So curl up in a ball to conserve your warmth and let your mind drift off to the sound of inside…


Easy Listening Nightmare

Am getting a bit lax, I know, with few uploads and all these viral YouTube clips, but somebody sent me this for the second time and I simply have to acknowledge the immensity of it:

In my restless search through the world of music, I've had my dalliances with easy listening. Bossa nova, exotica, cocktail lounge soundtracks, sleazy soul, big band crooner type stuff… and I only became convinced it's all absolutely psychotic music. It's what sociopaths lacking the emotional cues will put on, because that's what they think other people would like. It's what neurotic, pill-popping alcoholics use to drown out all the failures of their life, constantly muttering at the back of their minds. I mean, what do the hired hand studio musicians feel when they play this stuff? What did the writers and arrangers think when they put all of this together? Is there any discernible human emotion at all, apart from a most audacious denial of the facts of life? Who are these people?

Nothing illustrates these misgivings as much as this piece of Soviet stylee easy listening. I suspect there are no lyrics because any lyrics might get the writers, performers and producers in trouble with one or the other ideologist, fickle and sadistic Marxists partial to internecine power plays that put everyone else at risk of ending up in the GULAG. And so a man with a decidedly unhealthy vodka pallor who already looks like a stiff stiffly walks in, smiling bravely as he croons a song of utter denial of the grim, meat hook realities waiting there outside the studio, and which is keeping a close eye on this man, even here and now as he lip syncs to the least expressive music possible, eschewing not only words but even any kind of sincere human emotion that could possibly reflect the reality of any human being, anywhere in the world.

This is the sound of someone asking you if you're happy, when you know that if you don't pretend to be content they'll cart you off to a torture chamber, because discontent equals dissent—an indictment of what they believe to be true and correct, and if it weren't, they will have been so horribly wrong and have wreaked all this tragic havoc for no good reason, so it's better to force people to smile, smile, smile! and keep up the pretense. That way you ward off guilt and maintain your power.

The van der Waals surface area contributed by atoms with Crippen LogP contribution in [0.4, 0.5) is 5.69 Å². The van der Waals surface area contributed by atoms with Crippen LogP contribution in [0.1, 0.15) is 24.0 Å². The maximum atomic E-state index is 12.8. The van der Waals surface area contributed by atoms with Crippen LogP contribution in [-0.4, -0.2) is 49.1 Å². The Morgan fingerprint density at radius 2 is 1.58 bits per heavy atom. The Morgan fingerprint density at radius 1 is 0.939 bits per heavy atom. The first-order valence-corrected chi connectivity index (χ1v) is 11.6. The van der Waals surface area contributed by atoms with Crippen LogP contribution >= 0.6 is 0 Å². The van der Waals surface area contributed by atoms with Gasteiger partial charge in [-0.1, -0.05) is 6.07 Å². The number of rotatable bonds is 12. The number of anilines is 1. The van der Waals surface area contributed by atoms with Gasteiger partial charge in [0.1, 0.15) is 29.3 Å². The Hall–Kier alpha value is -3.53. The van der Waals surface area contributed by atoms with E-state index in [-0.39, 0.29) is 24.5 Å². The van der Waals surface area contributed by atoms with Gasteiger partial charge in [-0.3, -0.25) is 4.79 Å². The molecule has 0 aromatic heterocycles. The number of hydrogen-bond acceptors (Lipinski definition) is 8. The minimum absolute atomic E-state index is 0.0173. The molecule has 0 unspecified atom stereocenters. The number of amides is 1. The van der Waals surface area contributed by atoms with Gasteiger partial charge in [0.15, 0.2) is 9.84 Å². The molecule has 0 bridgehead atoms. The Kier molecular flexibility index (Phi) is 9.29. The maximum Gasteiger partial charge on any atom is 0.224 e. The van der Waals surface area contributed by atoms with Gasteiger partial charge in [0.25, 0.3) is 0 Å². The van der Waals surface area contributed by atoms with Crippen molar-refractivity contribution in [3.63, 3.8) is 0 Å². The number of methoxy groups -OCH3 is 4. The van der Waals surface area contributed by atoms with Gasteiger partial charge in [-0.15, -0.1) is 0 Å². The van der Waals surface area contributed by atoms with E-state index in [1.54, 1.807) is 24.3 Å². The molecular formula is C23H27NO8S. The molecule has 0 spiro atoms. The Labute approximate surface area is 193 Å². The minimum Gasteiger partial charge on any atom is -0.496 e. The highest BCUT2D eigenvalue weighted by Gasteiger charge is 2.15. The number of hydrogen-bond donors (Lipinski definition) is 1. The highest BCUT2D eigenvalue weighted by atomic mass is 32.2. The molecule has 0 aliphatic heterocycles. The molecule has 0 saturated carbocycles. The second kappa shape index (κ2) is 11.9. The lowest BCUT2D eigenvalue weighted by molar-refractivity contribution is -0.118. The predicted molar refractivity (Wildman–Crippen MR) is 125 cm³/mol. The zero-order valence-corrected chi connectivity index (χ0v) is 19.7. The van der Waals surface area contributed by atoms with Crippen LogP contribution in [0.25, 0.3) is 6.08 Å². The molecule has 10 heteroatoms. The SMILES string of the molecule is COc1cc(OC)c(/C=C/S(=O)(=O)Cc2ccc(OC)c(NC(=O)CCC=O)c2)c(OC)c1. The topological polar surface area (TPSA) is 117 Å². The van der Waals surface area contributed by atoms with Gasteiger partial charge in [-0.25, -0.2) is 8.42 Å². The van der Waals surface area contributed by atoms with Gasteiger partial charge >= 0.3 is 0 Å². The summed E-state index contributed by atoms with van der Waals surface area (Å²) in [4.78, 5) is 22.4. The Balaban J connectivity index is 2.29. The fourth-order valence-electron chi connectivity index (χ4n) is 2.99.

It's an easy listening nightmare.


Get Ready for the Big Squat!

Today is World Toilet Day! And in the event of the Big Squat, we here at Toilet Guppies are posting our absolute favourite track by incredibly prolific 60-something pervert of distinction, Tonetta:

You can have your Milton and your Shakespeare and Ginsberg and who-have-you, I'll take this any day:
I came across a blanket of shit
Guess some dimwit did it
Not only scat, but piss to boot
When I looked in the mirror, I saw it was you

Well, I protest the wrongdoing
And made me eat the whole damn thing
I learned my lesson about where I shit
And now I sit and do it on the toilet
Like the best of art in history, it's educational for the kids and funny for the grownups. Unfortunately, the schizo-scat track is not yet available for purchase. But for other, almost as mesmerising songs from Canada's finest semi-cross dresser past middle age, go straight to noble enablers of deviation, Black Tent Press, who also carry solo efforts by Paz Lenchantin of longstanding Toilet Guppies favourite Entrance (currently the not-so-favourite Entrance Band) and Papa M A/K/A David Pajo.

And while we're on the subject of toilet business, do you remember this one?